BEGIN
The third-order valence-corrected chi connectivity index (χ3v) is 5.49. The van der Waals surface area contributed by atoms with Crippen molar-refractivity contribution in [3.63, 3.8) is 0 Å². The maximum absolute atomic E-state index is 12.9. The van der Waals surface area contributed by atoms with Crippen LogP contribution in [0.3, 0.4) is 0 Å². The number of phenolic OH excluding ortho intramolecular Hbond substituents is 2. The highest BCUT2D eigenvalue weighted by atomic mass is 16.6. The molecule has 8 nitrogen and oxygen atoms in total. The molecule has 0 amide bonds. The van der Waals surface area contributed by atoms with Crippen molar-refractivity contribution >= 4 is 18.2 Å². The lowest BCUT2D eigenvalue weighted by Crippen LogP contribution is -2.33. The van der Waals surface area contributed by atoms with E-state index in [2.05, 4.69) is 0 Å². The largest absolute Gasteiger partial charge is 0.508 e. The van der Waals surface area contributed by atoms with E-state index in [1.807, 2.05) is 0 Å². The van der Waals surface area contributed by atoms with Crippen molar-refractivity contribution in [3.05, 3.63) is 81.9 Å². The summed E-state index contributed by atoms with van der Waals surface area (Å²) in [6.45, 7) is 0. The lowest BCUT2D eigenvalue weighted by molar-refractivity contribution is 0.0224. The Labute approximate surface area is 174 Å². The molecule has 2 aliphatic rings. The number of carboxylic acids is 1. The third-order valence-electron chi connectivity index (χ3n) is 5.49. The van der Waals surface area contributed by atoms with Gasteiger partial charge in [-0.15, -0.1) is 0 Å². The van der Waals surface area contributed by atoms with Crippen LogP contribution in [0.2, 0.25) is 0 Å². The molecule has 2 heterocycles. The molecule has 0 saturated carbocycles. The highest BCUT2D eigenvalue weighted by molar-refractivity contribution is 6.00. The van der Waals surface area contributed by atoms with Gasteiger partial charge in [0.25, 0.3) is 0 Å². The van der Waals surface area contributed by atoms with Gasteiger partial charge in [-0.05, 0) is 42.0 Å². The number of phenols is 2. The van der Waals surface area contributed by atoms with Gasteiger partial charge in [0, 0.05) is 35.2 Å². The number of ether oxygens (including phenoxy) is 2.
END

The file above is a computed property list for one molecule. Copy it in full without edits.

The third-order valence-corrected chi connectivity index (χ3v) is 5.49. The van der Waals surface area contributed by atoms with Crippen molar-refractivity contribution in [3.63, 3.8) is 0 Å². The maximum absolute atomic E-state index is 12.9. The van der Waals surface area contributed by atoms with Crippen LogP contribution in [0.3, 0.4) is 0 Å². The number of phenolic OH excluding ortho intramolecular Hbond substituents is 2. The highest BCUT2D eigenvalue weighted by atomic mass is 16.6. The molecule has 8 nitrogen and oxygen atoms in total. The molecule has 0 amide bonds. The van der Waals surface area contributed by atoms with Crippen molar-refractivity contribution >= 4 is 18.2 Å². The lowest BCUT2D eigenvalue weighted by Crippen LogP contribution is -2.33. The van der Waals surface area contributed by atoms with E-state index in [2.05, 4.69) is 0 Å². The largest absolute Gasteiger partial charge is 0.508 e. The van der Waals surface area contributed by atoms with E-state index in [1.807, 2.05) is 0 Å². The van der Waals surface area contributed by atoms with Crippen molar-refractivity contribution in [3.05, 3.63) is 81.9 Å². The summed E-state index contributed by atoms with van der Waals surface area (Å²) in [6.45, 7) is 0. The lowest BCUT2D eigenvalue weighted by molar-refractivity contribution is 0.0224. The Labute approximate surface area is 174 Å². The molecule has 2 aliphatic rings. The number of carboxylic acids is 1. The third-order valence-electron chi connectivity index (χ3n) is 5.49. The van der Waals surface area contributed by atoms with Gasteiger partial charge in [-0.15, -0.1) is 0 Å². The van der Waals surface area contributed by atoms with Crippen LogP contribution in [0.2, 0.25) is 0 Å². The molecule has 2 heterocycles. The molecule has 0 saturated carbocycles. The highest BCUT2D eigenvalue weighted by molar-refractivity contribution is 6.00. The van der Waals surface area contributed by atoms with Gasteiger partial charge in [0.25, 0.3) is 0 Å². The van der Waals surface area contributed by atoms with Gasteiger partial charge in [-0.05, 0) is 42.0 Å². The number of phenols is 2. The van der Waals surface area contributed by atoms with Gasteiger partial charge in [0, 0.05) is 35.2 Å². The number of ether oxygens (including phenoxy) is 2.